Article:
This is one of the four main branches of psychotherapy . Sometimes known as stimulus/response psychology, the behavioural approach is based on ‘learning theory’ which grew out of research with animals. Basing his work on Pavlov’s earlier studies of conditioned reflexes in dogs, the American psychologist B F Skinner made further studies of animal behaviour from which he developed his ‘laws of learning’, the theory of reinforcement on top of conditioning.

Behaviourists emphasize how the environment ‘conditions’ us to behave in certain ways, and that we modify our behaviour to suit our surroundings. In principle, anything that we do is reinforced by a reward or punishment. We tell a joke and people laugh, so we tell it again. We chatter in the theatre, everybody stares at us with a scowl, so we do not do it again. Behavioural therapy uses this simple fact to encourage correct behaviour and discourage bad behaviour. A good example is a disruptive child who manages to attract the attention of his parents by misbehaving. If the parent ignores the child the behaviour goes unattended and the child’s attitude will change.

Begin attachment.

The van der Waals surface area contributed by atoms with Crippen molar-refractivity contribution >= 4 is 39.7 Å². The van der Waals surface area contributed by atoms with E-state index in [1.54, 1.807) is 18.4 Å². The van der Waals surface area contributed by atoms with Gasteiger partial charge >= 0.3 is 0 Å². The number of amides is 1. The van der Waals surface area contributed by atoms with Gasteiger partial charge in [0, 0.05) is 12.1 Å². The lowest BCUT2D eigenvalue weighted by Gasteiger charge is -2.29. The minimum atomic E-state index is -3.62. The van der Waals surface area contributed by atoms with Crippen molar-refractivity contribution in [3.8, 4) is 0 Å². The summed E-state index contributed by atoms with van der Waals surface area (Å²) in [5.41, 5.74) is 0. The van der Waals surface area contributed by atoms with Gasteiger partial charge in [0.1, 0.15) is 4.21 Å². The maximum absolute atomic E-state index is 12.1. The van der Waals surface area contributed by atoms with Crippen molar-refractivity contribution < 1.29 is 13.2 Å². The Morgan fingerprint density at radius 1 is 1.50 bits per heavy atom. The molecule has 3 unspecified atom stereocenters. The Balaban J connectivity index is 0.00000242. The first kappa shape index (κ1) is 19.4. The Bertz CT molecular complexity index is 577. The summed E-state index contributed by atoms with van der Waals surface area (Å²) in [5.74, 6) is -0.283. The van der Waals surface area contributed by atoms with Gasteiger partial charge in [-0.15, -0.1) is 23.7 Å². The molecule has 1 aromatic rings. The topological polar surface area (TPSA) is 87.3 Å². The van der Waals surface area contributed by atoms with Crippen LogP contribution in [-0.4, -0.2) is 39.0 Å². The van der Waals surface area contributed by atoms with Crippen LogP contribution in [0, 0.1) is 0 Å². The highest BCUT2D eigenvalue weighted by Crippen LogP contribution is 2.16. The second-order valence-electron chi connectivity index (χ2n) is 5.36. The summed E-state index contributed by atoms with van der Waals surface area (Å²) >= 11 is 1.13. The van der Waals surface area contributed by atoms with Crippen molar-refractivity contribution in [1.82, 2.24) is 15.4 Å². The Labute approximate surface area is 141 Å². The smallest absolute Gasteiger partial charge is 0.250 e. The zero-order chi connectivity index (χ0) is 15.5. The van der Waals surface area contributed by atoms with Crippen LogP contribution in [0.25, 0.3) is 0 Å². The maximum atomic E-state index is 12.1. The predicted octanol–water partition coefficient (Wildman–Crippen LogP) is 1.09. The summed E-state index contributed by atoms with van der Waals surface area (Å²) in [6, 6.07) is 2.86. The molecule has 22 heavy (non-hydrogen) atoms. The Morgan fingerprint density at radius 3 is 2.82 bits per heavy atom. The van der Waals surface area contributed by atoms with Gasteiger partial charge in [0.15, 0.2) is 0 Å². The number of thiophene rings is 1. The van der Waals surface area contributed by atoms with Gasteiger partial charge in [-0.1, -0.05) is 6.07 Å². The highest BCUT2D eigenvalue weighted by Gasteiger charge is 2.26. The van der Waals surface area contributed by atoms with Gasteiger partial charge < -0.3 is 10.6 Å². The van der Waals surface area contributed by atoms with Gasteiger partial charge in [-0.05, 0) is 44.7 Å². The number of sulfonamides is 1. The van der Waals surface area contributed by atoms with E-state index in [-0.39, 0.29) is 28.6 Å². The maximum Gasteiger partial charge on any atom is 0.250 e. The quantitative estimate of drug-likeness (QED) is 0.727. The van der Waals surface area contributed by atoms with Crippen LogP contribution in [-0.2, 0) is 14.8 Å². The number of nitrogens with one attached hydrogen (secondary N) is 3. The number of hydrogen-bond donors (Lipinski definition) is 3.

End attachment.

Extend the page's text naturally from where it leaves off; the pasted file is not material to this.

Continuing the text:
Since all behaviour is learned, behaviourists argue that undesirable behaviour can be unlearned and replaced by more desirable behaviour. Behavioural therapy is particularly useful for phobias, breaking habits, obsessive-compulsive behaviour and even bed-wetting. The most successful and widely used form of the therapy is desensitization or flooding for specific phobias: in the first method the patient is lightly hypnotized, relaxes deeply and imagines a progressively more frightening series of fearful stimuli; in the second the patient confronts the most frightening stimulus, either in reality or imagination, for 20 minutes or so.